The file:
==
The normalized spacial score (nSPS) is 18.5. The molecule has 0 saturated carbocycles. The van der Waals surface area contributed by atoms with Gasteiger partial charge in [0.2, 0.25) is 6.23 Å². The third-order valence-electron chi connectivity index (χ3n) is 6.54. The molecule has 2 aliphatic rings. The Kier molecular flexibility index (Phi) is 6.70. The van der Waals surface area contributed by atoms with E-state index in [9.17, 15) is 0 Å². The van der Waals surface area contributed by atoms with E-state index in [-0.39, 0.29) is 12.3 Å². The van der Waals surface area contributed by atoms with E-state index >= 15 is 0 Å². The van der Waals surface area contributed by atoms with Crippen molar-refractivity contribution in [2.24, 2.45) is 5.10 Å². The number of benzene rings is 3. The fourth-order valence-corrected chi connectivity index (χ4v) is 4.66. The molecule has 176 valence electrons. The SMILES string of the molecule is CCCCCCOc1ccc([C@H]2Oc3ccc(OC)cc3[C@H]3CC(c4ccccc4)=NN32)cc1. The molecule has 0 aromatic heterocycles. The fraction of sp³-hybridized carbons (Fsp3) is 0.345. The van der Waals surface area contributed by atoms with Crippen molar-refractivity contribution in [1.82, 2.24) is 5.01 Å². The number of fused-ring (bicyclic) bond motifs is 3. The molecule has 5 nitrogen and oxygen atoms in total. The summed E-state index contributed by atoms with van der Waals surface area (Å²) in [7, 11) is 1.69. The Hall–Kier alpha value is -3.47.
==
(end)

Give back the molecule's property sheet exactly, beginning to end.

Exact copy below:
The normalized spacial score (nSPS) is 18.5. The molecule has 0 saturated carbocycles. The van der Waals surface area contributed by atoms with Gasteiger partial charge in [0.2, 0.25) is 6.23 Å². The third-order valence-electron chi connectivity index (χ3n) is 6.54. The molecule has 2 aliphatic rings. The Kier molecular flexibility index (Phi) is 6.70. The van der Waals surface area contributed by atoms with E-state index in [9.17, 15) is 0 Å². The van der Waals surface area contributed by atoms with E-state index in [-0.39, 0.29) is 12.3 Å². The van der Waals surface area contributed by atoms with E-state index >= 15 is 0 Å². The van der Waals surface area contributed by atoms with Crippen molar-refractivity contribution in [2.24, 2.45) is 5.10 Å². The number of benzene rings is 3. The fourth-order valence-corrected chi connectivity index (χ4v) is 4.66. The molecule has 176 valence electrons. The SMILES string of the molecule is CCCCCCOc1ccc([C@H]2Oc3ccc(OC)cc3[C@H]3CC(c4ccccc4)=NN32)cc1. The molecule has 0 aromatic heterocycles. The fraction of sp³-hybridized carbons (Fsp3) is 0.345. The van der Waals surface area contributed by atoms with Crippen molar-refractivity contribution in [1.82, 2.24) is 5.01 Å². The number of fused-ring (bicyclic) bond motifs is 3. The molecule has 5 nitrogen and oxygen atoms in total. The summed E-state index contributed by atoms with van der Waals surface area (Å²) in [7, 11) is 1.69. The Hall–Kier alpha value is -3.47.